The last eighteen months have been impossibly difficult for those who bring theatre into our lives, and a bleak time for those of us who love the theatre. The Maddermarket Theatre is one of the things that makes living in Norwich just a bit better than anywhere else, so it was a particular pleasure to catch the opening night of their new offering, One Man Two Guvnors.

This farcical musical comedy was made famous in the National Theatre production featuring the multi talented James Corden in the leading role. It is written by Mr Bean – no really – Richard Bean, who has essentially adapted a 1743 Commedia dell’arte work by Italian playwright Carlo Goldoni. Set in Brighton in 1963 the play reflects the changing social mores of the time while having fun with the town’s reputation as both a home for ‘resting’ gangsters and a perennial location for a bit of frisky liaison making.

The central character amongst a diverse bunch is Francis Henshall, a recently sacked skiffle band player with a demanding appetite. Joseph Betts gives us a hugely energetic and entertaining performance as the hungry chancer Francis, including an on stage consumption of a frightening variety of comestibles. His two Guvnors are Rachel Crabbe (Lauren Bryant), pretending to be her recently murdered gangster brother Roscoe, and Stanley Stubbers (Nic Gordon), an upper class twit and public school survivor. In spite of the minor issue of murdering her twin Rachel and Stanley are lovers planning to flee to Australia, although not for the opera.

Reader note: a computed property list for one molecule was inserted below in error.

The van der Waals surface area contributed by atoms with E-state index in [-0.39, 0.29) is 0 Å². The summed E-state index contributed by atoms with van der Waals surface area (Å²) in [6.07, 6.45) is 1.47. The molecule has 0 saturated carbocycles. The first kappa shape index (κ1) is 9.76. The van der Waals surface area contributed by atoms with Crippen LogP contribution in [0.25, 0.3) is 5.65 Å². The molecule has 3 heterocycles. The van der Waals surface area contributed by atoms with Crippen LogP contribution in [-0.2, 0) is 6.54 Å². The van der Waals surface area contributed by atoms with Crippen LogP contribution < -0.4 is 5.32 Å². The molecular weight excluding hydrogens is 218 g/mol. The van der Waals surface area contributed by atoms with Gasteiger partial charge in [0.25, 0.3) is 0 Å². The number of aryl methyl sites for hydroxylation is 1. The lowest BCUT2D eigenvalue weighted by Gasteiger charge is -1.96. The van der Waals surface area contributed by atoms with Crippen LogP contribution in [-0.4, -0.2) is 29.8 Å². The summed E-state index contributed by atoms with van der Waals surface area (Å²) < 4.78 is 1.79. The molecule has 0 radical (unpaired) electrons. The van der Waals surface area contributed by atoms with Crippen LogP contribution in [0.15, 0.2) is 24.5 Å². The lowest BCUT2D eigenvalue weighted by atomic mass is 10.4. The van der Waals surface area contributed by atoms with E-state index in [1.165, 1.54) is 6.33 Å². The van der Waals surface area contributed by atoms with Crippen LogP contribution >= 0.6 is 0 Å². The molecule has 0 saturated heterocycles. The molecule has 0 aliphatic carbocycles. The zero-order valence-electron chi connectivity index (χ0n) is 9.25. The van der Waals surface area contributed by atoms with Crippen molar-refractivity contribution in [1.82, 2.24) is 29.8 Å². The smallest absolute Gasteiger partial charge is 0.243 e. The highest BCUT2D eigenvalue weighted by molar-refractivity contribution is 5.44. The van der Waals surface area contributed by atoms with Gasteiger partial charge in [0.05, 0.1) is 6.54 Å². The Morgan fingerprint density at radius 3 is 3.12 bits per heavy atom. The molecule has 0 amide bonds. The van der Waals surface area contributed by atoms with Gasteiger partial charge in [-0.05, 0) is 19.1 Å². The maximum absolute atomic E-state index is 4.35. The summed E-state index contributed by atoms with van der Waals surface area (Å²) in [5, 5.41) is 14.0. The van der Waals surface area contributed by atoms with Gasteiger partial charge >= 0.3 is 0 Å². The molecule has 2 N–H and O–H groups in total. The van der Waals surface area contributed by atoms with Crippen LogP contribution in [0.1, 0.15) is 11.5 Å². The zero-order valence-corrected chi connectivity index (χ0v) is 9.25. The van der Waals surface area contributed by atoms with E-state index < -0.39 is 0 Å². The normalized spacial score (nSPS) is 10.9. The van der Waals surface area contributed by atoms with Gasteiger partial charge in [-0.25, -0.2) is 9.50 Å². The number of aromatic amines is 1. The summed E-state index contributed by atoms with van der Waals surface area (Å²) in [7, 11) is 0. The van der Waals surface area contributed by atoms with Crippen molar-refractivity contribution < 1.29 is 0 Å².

Roscoe was betrothed to Pauline (Emily Sidnell), the dippy daughter of another gangster Charlie Clench (James Treyton) but Pauline is in lurve with impossibly camp actor Alan Dangle, tonight memorably portrayed by Director Dan Smith. Francis needs to hide the fact of his dual employment from each of his two guvnors, and from this much nonsense ensues.

Introducing the play and popping up throughout are the talented six strong band with several perky tunes, with most members of the cast joining the musical offering at some point. They set the perfect mood to enjoy this light hearted romp, which has many moments of romance and tenderness to give balance to a laugh out loud script that is great fun. There is some interplay with the audience that adds to the enjoyment and leads to several unexpected moments and gives the cast a chance to show their impromptu skills, which are rather good. The characters are almost cartoon like caricatures, but every member of this cast gives them a depth and warmth that we can all enjoy. They display a staggering breadth of stage skills including classic slapstick from Francis and most notably Tom Davies as the cadaverous deaf waiter Alfie. Henshall’s pursuit of fish and chips is only topped by his ardour for Clench’s sultry book-keeper Dolly (Kate Pantry) who has almost had enough of men but may try one (or two) more just to be sure. Nic Gordon’s Stanley is a hoot, a Cabinet-ready buffoon of the highest order.

The colourful set is nicely designed and makes good use of the tight spaces in this delightful theatre. Every detail of the evening here reminds us that there really is nothing quite so good as a lively show, well performed by a talented cast. It is good to be back inside a theatre, and tonight at the end got this joyful show none of us really wanted to leave our seats and go home. Catch it if you can, tickets will be going fast!

© Julian Swainson 2021